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South Adams Schools will implement a new plan for teacher evaluations as mandated by the state beginning with the 2012-13 school year.
Superintendent Scott Litwiller said at Tuesday's board meeting that a committee of teachers and administrators has been working on the plan, but that the South Adams plan "is a modification of the Indiana Department of Education's RISE Teacher Evaluation model."
Because the South Adams teacher evaluation plan differs from the state's, it requires a 75 percent favorable vote by teachers before it can be implemented.
The state mandates that teacher evaluations be annual, include student academic and growth data and include four performance level rating categories: Highly effective, effective, improvement necessary and ineffective.
The two major components of the South Adams plan include: 1) that a primary qualified professional evaluate the professional practice of teachers with the Teacher Effectiveness Rubric and 2) that student learning be measured by student-learning objectives and school-wide learning measures. The combination of the two equals the "summative evaluation rating."
Summative teacher evaluation scoring includes 75 percent from the Teacher Effectiveness Rubric (observations/documentation), 20 percent from the student learning objectives data from one class in one course, and five percent from the school-wide learning measure data (the schools' A-F score). There will also be an end-of-the-year summative evaluation conference.
The difference between the state's RISE model and the South Adams model for evaluations is that RISE has three groups of teachers for summative scoring while South Adams has one group for summative scoring.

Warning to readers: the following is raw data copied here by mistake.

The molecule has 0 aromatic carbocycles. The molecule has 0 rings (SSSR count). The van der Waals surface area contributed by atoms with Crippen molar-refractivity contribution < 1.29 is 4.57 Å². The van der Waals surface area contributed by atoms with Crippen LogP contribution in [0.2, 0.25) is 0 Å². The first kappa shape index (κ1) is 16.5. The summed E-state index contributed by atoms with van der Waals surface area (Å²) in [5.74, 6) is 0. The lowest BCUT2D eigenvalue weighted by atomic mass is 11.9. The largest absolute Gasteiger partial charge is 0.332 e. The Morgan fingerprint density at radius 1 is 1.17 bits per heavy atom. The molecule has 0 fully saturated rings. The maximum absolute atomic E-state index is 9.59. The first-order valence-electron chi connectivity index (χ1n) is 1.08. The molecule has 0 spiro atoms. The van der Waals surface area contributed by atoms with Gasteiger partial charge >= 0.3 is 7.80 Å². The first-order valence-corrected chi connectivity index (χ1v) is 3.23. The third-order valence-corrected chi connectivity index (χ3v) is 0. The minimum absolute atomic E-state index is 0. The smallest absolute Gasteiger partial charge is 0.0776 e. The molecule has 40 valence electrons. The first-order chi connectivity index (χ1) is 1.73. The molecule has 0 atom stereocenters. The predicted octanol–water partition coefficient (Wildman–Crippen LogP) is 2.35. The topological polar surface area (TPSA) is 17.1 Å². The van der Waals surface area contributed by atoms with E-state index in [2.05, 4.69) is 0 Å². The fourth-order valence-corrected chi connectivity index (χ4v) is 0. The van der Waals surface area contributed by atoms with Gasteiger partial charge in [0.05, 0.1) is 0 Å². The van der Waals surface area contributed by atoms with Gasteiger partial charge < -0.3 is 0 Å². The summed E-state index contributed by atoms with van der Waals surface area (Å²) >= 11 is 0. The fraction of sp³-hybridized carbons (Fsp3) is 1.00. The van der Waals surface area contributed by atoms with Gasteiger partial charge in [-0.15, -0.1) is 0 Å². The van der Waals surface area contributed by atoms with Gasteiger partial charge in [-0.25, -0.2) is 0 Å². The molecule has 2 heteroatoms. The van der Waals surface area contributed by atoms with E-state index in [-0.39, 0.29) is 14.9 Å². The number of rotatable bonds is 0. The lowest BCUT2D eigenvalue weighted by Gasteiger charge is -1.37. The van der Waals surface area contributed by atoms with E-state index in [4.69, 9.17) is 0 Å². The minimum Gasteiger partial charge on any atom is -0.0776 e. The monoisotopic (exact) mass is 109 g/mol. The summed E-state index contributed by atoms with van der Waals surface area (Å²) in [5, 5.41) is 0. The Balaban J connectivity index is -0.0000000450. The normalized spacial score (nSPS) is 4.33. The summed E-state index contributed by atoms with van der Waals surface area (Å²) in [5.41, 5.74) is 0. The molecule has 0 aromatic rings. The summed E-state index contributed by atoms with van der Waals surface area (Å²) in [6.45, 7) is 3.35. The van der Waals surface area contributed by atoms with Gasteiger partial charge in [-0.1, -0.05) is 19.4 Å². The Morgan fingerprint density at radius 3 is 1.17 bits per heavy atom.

Evaluation steps include student learning objectives, a beginning-of-the-year conference and classroom observations. The minimum requirements for classroom observations are 40 minutes in length for an "extended" observation for all teachers. Teachers who have been at the school for fewer than five years will have one extended classroom observation per semester. Teachers who have been at the school for more than five years will have an extended observation once per year, before February 1, and then as requested by the teacher or the principal.
"Short" classroom observation will be a minimum of 10 minutes in length and will be held three times per year, a minimum of one per semester. Written feedback for extended classroom observations will be given to the teacher within five days, and within two days for a short observation.
Other evaluation steps include a mid-year conference and the teacher's professional practice, scored with Teacher's Effectiveness Rubric. The effectiveness rubric score is based 75 percent on instruction, 15 percent on leadership and 10 percent on planning.
Also a factor in the evaluation is core professionalism which includes attendance, on-time arrival, following policies and procedures and demonstrating respect.
Litwiller noted, "This [new plan for teacher evaluations] will require more time in the classrooms for the principals and more time giving teachers feedback."